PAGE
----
How Nebraska’s Central Community College Has Become a Sustainability Leader

September 12, 2022
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Central Community College (CCC), a public college in Nebraska, is preparing students for a future in which clean energy dominates while taking bold steps to make its campus greener. 

The school, with three campuses and students from more than 40 countries, offers a thriving energy and technology program that is training students for the U.S.’s rapidly growing renewable energy sector. Meanwhile, the institution is integrating clean-energy infrastructure into its own operations—transitioning the campus fleet vehicles to hybrid electric, installing EV charging stations, and using wind and solar to supply 67% of the college’s electricity. 

The school’s sustainability journey has been going on since at least 2012, when the school purchased hybrid electric fleet vehicles, implemented single stream recycling throughout the college, and constructed a 3.7 kW Skystream wind turbine and a 17-kW solar array on the Hastings Campus, among other initiatives. These advancements were followed by even more  upgrades, including installation of a 1.7-megawatt wind turbine at Hastings in 2016; implementation of high renewable-energy standards in a new building, the Kearney Center, in 2017; and construction of pollinator gardens on all three campuses, and many other developments. 

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These activities and the many others the school has tackled since were guided by the school’s Environmental Sustainability Action Plan (ESAP), which lays out CCC’s commitment, goals, and actions for environmental stewardship in categories from education to water use to community partnerships. 

The school continues to make progress against its longer term goals. Among CCC’s environmental and sustainability goals for 2024, according to its ESAP, are:

  • Making each campus carbon neutral in electricity use on campus and local renewable energy projects shares.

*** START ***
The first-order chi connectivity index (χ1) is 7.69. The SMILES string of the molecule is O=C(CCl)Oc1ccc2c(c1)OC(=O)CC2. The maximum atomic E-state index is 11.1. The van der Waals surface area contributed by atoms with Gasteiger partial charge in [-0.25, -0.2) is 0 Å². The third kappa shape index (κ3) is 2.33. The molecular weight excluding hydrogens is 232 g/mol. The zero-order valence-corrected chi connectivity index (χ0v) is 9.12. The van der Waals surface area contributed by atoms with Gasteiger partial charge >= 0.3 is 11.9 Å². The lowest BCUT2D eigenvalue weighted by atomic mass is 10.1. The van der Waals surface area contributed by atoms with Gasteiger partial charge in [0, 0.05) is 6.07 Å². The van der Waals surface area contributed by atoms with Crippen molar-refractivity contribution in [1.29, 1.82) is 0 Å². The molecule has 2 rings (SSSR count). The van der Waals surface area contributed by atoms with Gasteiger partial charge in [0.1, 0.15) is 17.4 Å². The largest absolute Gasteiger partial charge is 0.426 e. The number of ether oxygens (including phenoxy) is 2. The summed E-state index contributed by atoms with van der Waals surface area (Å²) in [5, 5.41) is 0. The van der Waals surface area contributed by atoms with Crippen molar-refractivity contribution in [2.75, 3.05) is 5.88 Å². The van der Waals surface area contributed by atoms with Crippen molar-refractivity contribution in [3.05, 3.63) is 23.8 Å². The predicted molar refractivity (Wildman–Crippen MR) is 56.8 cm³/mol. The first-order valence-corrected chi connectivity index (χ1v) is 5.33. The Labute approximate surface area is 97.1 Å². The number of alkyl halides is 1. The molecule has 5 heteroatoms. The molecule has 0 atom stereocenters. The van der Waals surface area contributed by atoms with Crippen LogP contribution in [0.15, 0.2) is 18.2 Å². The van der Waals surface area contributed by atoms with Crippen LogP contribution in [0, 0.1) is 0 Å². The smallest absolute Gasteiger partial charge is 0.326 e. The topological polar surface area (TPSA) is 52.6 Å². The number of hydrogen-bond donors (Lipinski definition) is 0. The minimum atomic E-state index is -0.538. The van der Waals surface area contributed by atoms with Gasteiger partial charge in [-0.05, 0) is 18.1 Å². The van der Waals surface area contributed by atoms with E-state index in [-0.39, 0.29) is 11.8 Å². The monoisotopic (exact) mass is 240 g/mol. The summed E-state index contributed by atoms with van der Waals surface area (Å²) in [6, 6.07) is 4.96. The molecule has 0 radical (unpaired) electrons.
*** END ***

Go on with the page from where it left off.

• Decreasing college paper use by 25% from the 2015-16 baseline.
  • Establishing edible landscapes and food production on each campus to provide 10% of the overall produce used by on-campus food service vendors and the culinary program.
  • Participating in three local community sustainability groups/committees annually and volunteering at shared planned local events.
  • Developing key partnerships with energy technology industry offering potential internships.

Meanwhile, students in the energy and technology program are getting top-notch experience in solar, wind, and battery-storage technologies. With so much renewable energy infrastructure on campus, students are able to get hands-on experience, such as climbing a wind turbine tower to learn how to make repairs.

"Instead of … just 'death by PowerPoint,' so to speak, my students are getting that full experience," Taylor Schneider, the energy technology instructor at the school's Hastings campus, told Public News Service.

Graduates of the program are positioned to build careers in the U.S.’s thriving alternative energy sector.

“Everybody that's graduated so far has all been placed in jobs, whether it be in the wind field or in the solar-energy field,”

noted Schneider. 

As a leader in sustainability and green-energy, CCC didn’t hesitate to join the America Is All In coalition to help continue the U.S.’s progress toward its Paris Agreement commitments. With decades of experience engaging in these issues and energized students who are learning the ropes of the renewable-energy economy, CCC is already contributing greatly to the Paris goals.